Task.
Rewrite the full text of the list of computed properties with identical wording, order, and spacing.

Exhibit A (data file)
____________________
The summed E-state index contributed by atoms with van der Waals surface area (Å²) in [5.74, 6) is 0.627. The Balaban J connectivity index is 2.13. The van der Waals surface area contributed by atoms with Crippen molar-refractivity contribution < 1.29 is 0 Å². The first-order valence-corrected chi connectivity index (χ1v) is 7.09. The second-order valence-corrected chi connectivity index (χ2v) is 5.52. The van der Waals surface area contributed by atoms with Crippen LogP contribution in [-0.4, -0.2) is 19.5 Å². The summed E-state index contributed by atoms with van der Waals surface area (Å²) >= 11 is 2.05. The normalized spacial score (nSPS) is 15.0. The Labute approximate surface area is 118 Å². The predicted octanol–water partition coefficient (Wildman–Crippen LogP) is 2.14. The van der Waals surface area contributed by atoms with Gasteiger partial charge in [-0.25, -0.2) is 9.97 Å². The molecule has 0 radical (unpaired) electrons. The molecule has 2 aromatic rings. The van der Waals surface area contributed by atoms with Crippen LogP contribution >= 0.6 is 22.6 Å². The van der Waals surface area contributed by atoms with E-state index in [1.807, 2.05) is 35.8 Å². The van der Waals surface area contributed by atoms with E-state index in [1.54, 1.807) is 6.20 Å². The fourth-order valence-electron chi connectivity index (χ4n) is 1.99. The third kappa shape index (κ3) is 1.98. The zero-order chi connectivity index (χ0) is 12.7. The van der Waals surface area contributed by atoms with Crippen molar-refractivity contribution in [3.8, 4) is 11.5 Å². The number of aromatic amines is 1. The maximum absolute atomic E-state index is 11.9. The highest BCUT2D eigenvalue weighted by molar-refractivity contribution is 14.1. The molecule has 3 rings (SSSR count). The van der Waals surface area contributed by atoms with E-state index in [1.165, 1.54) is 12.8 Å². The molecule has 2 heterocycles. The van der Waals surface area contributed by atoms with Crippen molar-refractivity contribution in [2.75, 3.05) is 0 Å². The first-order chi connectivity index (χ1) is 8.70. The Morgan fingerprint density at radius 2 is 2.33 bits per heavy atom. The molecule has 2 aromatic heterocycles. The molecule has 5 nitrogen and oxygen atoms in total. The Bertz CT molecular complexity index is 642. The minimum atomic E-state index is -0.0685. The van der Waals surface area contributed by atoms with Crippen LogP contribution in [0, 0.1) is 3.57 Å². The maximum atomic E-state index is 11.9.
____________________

The summed E-state index contributed by atoms with van der Waals surface area (Å²) in [5.74, 6) is 0.627. The Balaban J connectivity index is 2.13. The van der Waals surface area contributed by atoms with Crippen molar-refractivity contribution < 1.29 is 0 Å². The first-order valence-corrected chi connectivity index (χ1v) is 7.09. The second-order valence-corrected chi connectivity index (χ2v) is 5.52. The van der Waals surface area contributed by atoms with Crippen LogP contribution in [-0.4, -0.2) is 19.5 Å². The summed E-state index contributed by atoms with van der Waals surface area (Å²) >= 11 is 2.05. The normalized spacial score (nSPS) is 15.0. The Labute approximate surface area is 118 Å². The predicted octanol–water partition coefficient (Wildman–Crippen LogP) is 2.14. The van der Waals surface area contributed by atoms with Gasteiger partial charge in [-0.25, -0.2) is 9.97 Å². The molecule has 0 radical (unpaired) electrons. The molecule has 2 aromatic rings. The van der Waals surface area contributed by atoms with Crippen LogP contribution >= 0.6 is 22.6 Å². The van der Waals surface area contributed by atoms with E-state index in [1.807, 2.05) is 35.8 Å². The van der Waals surface area contributed by atoms with E-state index in [1.54, 1.807) is 6.20 Å². The fourth-order valence-electron chi connectivity index (χ4n) is 1.99. The third kappa shape index (κ3) is 1.98. The zero-order chi connectivity index (χ0) is 12.7. The van der Waals surface area contributed by atoms with Crippen molar-refractivity contribution in [3.8, 4) is 11.5 Å². The number of aromatic amines is 1. The maximum absolute atomic E-state index is 11.9. The highest BCUT2D eigenvalue weighted by molar-refractivity contribution is 14.1. The molecule has 3 rings (SSSR count). The van der Waals surface area contributed by atoms with E-state index in [1.165, 1.54) is 12.8 Å². The molecule has 2 heterocycles. The van der Waals surface area contributed by atoms with Crippen molar-refractivity contribution in [2.75, 3.05) is 0 Å². The first-order chi connectivity index (χ1) is 8.70. The Morgan fingerprint density at radius 2 is 2.33 bits per heavy atom. The molecule has 2 aromatic heterocycles. The molecule has 5 nitrogen and oxygen atoms in total. The Bertz CT molecular complexity index is 642. The minimum atomic E-state index is -0.0685. The van der Waals surface area contributed by atoms with Crippen LogP contribution in [0, 0.1) is 3.57 Å². The maximum atomic E-state index is 11.9.